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By tb-two* music critic HANNAH ELLIOTT, Robinson High
Just as their name alludes, this Swedish-born trio of house disc jockeys and producers have arrived with their final album as Swedish House Mafia and, as expected, they are going out with a bang. Though this is only their second compilation album, they have been on the progressive house music scene since 2008.
In a world where the traditional three-piece band is fading into the untraditional, Swedish House Mafia is probably the most successful house group in leading the shift into machine-made music. I have always looked at the house (dubstep, dance, or whatever you want to call it) genre with a wary eye but always give the producers major cred, because whoever says house musicians have no talent is dreadfully overlooking the musical ability and meticulous process needed to create such a product.
Since the genre strays so far from customary, a lot of people are scared of the change in speed and write it off. But as Swedish House Mafia’s massive following suggests, this is the future.
Honestly, the whole rave culture thing kinda scares me. The concerts are one endless mosh pit. Rumors of people having heart attacks from the strobe lights, and the latest story of nine spur-of-the-moment stabbings at Swedish House Mafia’s festival performance in Dublin this summer really creeped me out, but this doesn’t mean the music is satanic bubble-gum mess.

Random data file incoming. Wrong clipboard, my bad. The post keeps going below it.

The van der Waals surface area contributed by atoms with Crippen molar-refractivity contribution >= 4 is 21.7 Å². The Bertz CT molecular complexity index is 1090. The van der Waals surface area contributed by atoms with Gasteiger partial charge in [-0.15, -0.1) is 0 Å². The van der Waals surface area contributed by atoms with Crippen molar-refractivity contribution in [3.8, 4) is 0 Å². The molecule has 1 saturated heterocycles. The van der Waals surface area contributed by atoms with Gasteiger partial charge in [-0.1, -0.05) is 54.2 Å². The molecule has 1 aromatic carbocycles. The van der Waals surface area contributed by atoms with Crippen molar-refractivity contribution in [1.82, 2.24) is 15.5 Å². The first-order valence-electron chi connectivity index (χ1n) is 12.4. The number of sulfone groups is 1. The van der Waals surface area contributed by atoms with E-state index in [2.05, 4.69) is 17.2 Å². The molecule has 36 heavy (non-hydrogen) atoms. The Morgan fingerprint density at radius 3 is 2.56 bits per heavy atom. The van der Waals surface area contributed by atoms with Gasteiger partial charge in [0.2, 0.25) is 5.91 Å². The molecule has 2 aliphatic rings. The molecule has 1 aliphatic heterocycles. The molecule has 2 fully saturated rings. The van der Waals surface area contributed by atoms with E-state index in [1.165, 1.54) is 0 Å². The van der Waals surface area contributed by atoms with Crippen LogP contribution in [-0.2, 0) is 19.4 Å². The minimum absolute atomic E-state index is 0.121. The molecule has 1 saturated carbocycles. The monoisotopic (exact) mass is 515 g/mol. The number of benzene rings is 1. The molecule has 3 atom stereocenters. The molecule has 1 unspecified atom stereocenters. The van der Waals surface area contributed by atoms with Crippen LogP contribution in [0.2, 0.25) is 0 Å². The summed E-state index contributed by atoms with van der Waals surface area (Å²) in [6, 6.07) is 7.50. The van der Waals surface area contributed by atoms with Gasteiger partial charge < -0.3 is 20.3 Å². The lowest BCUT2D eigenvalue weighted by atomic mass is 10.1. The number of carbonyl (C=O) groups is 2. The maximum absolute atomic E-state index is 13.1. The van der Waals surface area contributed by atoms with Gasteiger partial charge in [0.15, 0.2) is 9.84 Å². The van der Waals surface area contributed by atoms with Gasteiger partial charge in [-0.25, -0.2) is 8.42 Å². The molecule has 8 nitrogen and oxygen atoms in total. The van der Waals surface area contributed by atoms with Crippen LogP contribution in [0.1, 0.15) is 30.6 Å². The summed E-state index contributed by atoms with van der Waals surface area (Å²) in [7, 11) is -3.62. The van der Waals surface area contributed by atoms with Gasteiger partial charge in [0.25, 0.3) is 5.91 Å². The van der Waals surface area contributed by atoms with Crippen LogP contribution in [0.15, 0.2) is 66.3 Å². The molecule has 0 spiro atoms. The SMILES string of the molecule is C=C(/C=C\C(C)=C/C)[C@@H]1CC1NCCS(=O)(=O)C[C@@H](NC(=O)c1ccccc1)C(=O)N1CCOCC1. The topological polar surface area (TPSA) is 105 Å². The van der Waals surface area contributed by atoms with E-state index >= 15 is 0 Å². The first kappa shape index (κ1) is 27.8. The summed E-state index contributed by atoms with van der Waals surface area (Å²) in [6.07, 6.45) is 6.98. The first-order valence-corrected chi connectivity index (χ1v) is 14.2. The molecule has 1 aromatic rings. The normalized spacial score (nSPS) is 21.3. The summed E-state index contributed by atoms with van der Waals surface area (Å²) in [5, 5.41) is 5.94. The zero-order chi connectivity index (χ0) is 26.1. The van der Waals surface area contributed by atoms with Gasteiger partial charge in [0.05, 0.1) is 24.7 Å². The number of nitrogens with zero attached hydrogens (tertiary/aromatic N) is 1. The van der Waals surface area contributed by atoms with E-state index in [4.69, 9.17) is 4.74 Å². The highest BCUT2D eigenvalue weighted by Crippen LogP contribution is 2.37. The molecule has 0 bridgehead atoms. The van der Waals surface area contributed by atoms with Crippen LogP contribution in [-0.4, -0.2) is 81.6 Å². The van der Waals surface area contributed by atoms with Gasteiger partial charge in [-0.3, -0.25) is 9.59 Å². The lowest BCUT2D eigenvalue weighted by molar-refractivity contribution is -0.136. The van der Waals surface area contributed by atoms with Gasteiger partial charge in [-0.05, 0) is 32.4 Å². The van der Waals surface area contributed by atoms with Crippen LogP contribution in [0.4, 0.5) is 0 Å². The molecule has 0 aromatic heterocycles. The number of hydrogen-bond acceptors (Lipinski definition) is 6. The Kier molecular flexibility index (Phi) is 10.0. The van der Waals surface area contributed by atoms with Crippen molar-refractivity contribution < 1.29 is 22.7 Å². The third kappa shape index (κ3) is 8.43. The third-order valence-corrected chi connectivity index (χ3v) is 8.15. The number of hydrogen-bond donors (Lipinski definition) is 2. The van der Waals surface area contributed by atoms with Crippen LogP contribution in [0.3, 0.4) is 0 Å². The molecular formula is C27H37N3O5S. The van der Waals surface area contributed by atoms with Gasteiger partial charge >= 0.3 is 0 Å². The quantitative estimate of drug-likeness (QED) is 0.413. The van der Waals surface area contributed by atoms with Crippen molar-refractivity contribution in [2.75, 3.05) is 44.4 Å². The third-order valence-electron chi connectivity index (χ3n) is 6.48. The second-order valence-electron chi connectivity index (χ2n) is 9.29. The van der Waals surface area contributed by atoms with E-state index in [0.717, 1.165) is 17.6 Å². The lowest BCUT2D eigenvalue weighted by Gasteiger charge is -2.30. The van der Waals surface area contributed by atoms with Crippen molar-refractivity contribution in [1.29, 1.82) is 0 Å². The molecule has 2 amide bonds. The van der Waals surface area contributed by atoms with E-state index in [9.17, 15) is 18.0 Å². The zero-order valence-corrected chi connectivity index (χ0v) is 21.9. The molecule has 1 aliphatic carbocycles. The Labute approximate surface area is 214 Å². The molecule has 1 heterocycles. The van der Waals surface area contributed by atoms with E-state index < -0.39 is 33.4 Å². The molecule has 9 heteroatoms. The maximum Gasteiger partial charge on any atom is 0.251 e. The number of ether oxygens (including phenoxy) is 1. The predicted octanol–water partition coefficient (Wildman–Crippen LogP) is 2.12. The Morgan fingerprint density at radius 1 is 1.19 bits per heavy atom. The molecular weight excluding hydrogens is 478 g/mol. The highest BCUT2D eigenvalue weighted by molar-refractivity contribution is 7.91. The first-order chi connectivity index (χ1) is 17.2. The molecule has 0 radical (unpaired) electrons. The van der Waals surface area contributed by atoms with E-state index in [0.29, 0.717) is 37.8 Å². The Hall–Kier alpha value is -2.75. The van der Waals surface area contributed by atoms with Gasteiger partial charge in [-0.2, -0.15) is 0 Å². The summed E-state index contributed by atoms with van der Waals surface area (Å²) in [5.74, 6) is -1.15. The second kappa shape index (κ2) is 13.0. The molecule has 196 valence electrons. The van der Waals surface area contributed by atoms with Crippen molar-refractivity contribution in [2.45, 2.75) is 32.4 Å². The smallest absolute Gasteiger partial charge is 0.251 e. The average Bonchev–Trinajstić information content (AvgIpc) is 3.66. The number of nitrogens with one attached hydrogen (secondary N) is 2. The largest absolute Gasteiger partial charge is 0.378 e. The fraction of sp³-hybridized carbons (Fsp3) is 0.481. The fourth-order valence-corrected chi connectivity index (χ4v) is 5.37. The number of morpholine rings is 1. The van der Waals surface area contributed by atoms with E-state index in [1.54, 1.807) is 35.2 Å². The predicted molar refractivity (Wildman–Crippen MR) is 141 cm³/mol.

Greyhound is by far my favorite of the album. I watched a video of the three guys putting it together in the studio and the layering of the beats and sound effects was fascinating. The trio talked about how the beat was too “rubbery,” “short” or “saturated.” All these new words to describe something I once thought was so simple was intriguing. I think I liked Greyhound so much more than the rest because there were no words; it simply put their electronic mastery on display and showed its intricacy with no gimmicks or meaningless lyrics.
After educating myself about the Swedish group and giving the album a listen, it made me pretty sad that they were breaking up. House music is an art form, maybe not entirely regarded as quality music, but it is a huge part of today and the future of music. Though Swedish House Mafia is leaving the scene, they leave behind a solid album, inspiration for the success of the next big house group, confirmation that house is going to be the super genre of the future.